Quantal analysis and linear extrapolation from lower-concentration solutions allows the estimate of the unitary response in normal Ringer solution, even though the macroscopic response is nonlinear.

Results and Analysis

The unitary current stimulated by each and the overall response kinetics were similar for both odorants across five different cells. This unit of response varied primarily with the concentration of Ca2+ in the solution, and was consistent across different cells, though it is expected that every cell has different binding receptor.

A simple check for whether a quantal / unitary response is detected is the linearity of the relationship between concentration and response. If many different binding events start to overlap spatially, transduction effects would not be linear, so the observed response would be supralinear. And indeed in low-Ca2+ environments a linear response was seen, at both 100nM and 20μM Ca2+, up to a certain odorant concentration. The unitary current in Ringer solution is estimated to be roughly 0.03pA, 100 times smaller than previously measured by Menini, et al.

The response was analyzed for possible amplification cascades involved in converting those stimuli to signals from GTP-binding [G] proteins. The dwell-time of odorants was found to be quite small, under 1ms. Moreover the response time to odors was fast and steady: the linear increase in total response to a pulse of fixed molarity but different duration had a projected time-intercept of 0, indicating that some response was taking place very soon after the odor was released.

Each bound odorant seemed to have a low probability of activating a single G protein, which in turn has a low probability of activating more than one adenylyl cyclase molecule. This is projected from the overall linearity of response across a wide range of odor saturations. Even when all receptors were expected to be bound to cineole, the highly effective odorant, the total response amplitude continued to increase linearly with pulse duration.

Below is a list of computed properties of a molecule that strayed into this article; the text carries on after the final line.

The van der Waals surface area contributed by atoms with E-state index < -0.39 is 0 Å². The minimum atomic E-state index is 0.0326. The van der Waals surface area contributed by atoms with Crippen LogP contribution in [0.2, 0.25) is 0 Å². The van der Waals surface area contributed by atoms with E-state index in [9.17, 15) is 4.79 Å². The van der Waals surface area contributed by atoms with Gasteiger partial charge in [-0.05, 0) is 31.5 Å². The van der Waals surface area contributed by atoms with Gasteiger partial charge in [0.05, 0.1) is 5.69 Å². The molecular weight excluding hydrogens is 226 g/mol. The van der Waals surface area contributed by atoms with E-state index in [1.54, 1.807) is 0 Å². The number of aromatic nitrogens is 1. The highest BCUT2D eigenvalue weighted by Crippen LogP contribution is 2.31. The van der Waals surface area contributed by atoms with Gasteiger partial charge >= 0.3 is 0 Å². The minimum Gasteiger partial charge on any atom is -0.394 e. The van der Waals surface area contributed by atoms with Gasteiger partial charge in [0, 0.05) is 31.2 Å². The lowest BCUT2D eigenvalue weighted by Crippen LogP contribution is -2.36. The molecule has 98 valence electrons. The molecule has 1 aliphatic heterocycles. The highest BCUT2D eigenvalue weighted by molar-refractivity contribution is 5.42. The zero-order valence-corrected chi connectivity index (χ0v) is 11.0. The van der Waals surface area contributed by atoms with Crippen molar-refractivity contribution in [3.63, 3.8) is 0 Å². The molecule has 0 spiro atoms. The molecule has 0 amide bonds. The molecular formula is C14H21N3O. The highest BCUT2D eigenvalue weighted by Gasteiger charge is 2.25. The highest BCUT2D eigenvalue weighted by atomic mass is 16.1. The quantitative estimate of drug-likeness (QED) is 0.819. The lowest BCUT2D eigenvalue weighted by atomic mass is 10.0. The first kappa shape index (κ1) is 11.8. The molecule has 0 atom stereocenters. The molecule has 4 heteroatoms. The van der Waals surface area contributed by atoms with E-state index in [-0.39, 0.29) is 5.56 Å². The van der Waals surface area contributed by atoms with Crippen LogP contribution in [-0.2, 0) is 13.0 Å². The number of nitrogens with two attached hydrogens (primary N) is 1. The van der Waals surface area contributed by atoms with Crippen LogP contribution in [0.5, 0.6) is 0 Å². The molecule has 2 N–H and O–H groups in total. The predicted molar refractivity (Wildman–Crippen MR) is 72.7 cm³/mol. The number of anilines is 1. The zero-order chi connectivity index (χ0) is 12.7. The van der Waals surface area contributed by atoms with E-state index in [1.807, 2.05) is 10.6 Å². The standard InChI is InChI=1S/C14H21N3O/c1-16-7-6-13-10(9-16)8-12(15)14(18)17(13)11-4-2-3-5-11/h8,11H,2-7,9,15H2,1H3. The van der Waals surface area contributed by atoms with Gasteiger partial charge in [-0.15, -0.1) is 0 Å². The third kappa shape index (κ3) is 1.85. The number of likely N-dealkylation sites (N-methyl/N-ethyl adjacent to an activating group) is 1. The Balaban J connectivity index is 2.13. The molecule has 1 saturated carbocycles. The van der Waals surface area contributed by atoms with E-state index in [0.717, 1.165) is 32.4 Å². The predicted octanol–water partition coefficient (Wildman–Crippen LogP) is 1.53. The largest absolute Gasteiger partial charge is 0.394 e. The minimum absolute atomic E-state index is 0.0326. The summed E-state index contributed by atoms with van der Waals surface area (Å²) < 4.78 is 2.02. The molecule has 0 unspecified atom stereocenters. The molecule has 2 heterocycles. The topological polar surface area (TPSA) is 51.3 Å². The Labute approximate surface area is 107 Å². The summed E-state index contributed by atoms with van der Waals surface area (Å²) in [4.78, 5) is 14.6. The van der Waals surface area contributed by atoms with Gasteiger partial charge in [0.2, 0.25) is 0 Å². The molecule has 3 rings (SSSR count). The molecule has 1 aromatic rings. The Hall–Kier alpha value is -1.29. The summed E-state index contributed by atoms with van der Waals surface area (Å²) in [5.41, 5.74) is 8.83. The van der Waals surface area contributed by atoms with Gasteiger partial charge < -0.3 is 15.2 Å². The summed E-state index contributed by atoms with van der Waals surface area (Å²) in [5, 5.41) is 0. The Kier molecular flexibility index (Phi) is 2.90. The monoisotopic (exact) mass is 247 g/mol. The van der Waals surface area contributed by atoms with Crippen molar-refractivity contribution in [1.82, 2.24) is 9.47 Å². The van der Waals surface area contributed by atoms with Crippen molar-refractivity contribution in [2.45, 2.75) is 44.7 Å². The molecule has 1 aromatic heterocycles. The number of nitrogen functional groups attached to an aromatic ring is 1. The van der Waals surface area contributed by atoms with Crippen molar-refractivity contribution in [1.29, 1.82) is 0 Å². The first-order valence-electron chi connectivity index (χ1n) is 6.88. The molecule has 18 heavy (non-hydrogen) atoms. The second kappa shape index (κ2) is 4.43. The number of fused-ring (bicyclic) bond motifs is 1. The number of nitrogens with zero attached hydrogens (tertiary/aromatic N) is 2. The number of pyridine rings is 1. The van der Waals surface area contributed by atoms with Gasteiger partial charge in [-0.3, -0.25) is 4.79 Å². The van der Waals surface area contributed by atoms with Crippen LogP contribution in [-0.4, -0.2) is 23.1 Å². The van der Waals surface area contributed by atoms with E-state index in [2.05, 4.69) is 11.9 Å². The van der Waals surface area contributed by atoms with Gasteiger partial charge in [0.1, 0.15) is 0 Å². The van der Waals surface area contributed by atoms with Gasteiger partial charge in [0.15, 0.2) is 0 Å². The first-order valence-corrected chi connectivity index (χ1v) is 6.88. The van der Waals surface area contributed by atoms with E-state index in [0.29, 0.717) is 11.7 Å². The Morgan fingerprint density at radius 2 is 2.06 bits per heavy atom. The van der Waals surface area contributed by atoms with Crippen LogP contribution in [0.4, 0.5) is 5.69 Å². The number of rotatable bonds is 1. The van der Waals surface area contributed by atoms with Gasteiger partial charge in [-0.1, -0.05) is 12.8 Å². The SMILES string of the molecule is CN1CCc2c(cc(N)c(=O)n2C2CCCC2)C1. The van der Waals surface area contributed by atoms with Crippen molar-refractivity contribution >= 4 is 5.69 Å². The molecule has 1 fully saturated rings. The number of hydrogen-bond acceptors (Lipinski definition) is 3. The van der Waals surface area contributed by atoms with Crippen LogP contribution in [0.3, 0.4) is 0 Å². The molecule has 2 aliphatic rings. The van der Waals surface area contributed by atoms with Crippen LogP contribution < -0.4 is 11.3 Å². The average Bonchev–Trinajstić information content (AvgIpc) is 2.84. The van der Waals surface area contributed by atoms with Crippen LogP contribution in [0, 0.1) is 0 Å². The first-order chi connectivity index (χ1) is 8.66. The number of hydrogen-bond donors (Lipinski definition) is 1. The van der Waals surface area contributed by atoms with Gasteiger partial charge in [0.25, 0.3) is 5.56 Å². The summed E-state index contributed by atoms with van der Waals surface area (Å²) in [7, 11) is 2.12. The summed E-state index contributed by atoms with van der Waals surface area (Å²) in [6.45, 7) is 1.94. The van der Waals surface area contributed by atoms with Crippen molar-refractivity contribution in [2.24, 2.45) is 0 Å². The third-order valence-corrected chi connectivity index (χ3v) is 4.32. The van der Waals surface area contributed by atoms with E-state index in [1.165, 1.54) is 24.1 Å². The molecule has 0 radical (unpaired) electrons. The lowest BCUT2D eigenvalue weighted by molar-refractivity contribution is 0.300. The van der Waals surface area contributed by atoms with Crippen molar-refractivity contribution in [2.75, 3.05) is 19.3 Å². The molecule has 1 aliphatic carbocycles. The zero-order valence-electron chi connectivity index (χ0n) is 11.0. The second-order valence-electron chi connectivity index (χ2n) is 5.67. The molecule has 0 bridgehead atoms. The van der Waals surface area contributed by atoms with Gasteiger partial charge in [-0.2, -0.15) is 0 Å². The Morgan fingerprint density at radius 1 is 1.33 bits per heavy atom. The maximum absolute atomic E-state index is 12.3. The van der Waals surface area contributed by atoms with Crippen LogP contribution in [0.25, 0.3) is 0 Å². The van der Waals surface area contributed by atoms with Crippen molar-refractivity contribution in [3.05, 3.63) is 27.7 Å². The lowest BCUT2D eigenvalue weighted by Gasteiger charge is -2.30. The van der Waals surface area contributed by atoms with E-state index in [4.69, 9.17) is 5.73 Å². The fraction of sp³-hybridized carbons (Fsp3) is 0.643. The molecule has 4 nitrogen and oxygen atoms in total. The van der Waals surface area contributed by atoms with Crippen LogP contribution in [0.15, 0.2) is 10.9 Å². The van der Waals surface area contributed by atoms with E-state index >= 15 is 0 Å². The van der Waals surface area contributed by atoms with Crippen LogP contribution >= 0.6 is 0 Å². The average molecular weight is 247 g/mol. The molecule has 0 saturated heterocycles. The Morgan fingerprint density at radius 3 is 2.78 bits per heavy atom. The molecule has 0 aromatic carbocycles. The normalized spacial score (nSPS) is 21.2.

These results were compared to known response patterns of optical neurons to light at low levels of stimulation. In contrast, rod phototransduction acts through photoisomerized rhodopsin activating a transducin cascade. This experiment suggests that such a mechanism may not exist for olfaction, and that the odorant-receptor complexes may generally be too short lived to trigger any mechanisms that might exist. Moreover, each receptor, once activated, did not seem to be inactivated for at least 100ms.

Some further understanding of the workings of receptors once they bind to an odorant are needed. The authors suggest that they may integrate responses when an odorant binds to them repeatedly without being phosphorylated. Moreover, the glomerulus in the olfactory bulb of the frog can integrate signals from all ORNs, perhaps separately integrating them for each receptor.

Unlike with photons, each odorant can go on to bind many times at the same site or at different sites. And unlike with an eye of fixed size, which is difficult to modify within the structure of its host, the surface area of olfactory epithelium can readily be expanded. This could have a proportional improvement in olfactory sensitivity.


Theoretical and practical relevance:

This is a study of low-level components of one olfactory system that suggest the sorts of sensory models which may be studied in further experiments. It provides a benchmark for similar work in other animals and at other levels in the frog.

The unitary response of individual ORNs was calculated to be 100x smaller than previously reported. (0.03 pA)